Richmond Hill students offer teens personal financial advice

1. The notion that all debt is bad Below, Hosseini shows the five most misunderstood aspects of personal finance:

2. The belief that credit cards should be avoided

There are good and bad debts. It is important to be able to distinguish between the two. The question you can ask yourself when you go into debt is whether it will make you more money in the long run and make up for the interest you paid. For example, many real estate investors use mortgages to buy homes even though they can afford the full price in advance because they would rather invest their money elsewhere where it can earn a higher return.

Credit cards can sometimes get a bad reputation because when used irresponsibly, they can cause people to go into thousands of dollars of debt that take years to pay off. However, learning to use a credit card responsibly by paying your balance on time and not making unnecessary purchases is essential to building a good credit score, which can be crucial when applying for a loan like a mortgage.

3. Chasing money as opposed to financial goals

People often approach money with the mentality that “the more the better.” However, personal finance is really centered around being able to identify your own financial goals and build a lifestyle around it, as opposed to chasing a static income or savings. It is important to consider what you want to achieve financially and how you can create an individualized plan to achieve these goals.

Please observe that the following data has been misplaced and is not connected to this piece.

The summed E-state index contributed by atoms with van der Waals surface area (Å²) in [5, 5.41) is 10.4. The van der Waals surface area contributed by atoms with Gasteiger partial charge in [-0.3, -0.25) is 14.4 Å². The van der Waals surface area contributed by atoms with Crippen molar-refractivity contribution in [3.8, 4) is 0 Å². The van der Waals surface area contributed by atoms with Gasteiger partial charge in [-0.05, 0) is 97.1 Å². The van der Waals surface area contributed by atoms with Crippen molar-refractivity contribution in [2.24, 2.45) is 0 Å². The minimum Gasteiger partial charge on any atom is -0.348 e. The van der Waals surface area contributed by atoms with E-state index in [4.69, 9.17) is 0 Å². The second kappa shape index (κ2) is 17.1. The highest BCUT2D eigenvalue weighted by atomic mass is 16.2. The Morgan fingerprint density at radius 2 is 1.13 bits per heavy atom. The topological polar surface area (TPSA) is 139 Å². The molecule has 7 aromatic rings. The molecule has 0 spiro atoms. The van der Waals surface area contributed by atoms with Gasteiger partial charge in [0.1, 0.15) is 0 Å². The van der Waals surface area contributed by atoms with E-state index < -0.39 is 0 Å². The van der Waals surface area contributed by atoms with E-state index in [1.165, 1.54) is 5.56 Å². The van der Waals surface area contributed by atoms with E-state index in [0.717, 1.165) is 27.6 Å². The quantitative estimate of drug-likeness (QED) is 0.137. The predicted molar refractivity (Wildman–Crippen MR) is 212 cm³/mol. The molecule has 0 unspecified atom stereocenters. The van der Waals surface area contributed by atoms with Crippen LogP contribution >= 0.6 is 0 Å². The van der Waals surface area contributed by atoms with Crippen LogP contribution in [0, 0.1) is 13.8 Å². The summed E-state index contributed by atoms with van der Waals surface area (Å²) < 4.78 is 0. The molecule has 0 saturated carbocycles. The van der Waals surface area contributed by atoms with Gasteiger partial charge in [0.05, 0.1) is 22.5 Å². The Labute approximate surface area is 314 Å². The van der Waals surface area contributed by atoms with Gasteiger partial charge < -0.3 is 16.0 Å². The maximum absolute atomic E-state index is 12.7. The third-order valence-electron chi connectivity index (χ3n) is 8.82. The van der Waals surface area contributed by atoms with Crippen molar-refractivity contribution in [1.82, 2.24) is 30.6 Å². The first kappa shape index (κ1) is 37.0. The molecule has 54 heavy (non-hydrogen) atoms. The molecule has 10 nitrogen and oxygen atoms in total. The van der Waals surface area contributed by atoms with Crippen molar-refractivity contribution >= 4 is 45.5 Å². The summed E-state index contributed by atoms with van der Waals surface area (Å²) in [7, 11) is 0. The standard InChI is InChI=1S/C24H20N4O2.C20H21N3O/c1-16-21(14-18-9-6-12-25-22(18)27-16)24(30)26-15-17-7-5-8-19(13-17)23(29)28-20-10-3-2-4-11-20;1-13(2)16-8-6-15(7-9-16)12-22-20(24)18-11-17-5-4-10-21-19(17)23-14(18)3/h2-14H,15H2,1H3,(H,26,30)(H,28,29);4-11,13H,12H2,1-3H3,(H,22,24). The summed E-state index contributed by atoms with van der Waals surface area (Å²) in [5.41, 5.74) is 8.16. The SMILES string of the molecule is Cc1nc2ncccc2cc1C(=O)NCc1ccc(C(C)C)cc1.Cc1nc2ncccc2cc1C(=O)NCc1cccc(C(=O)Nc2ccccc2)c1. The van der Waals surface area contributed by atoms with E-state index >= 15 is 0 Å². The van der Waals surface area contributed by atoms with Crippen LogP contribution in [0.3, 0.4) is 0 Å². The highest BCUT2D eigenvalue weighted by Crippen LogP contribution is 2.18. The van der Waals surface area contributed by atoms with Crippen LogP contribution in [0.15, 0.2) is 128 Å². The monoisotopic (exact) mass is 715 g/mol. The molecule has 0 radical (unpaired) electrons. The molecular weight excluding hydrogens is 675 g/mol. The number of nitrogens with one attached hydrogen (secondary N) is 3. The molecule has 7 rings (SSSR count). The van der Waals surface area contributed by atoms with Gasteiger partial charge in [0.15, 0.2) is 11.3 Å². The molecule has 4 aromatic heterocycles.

4. Take out loans because they are available

5. Thinking you are too young or do not have enough money to start

When you borrow money to finance higher education or the purchase of the home, you may be offered a lot of money in loans, which can then become a huge burden when it comes time to pay it off. So it is important to remember that even if the money is available, you need to be careful about the amount you borrow and consider how you plan to pay the loans off.

Many teens / college students assume that because they are still young or do not have thousands of dollars to invest, personal finances do not worry them. But it is the small actions that add up to be incredibly valuable over time. By learning about personal finance in high school, teens can be much more aware of the decisions they make when they turn 18 and / or go to college. By starting to save and invest very small amounts as early as possible, they can take very big steps towards building their wealth. These small actions will have greater significance than single large actions once in a while.

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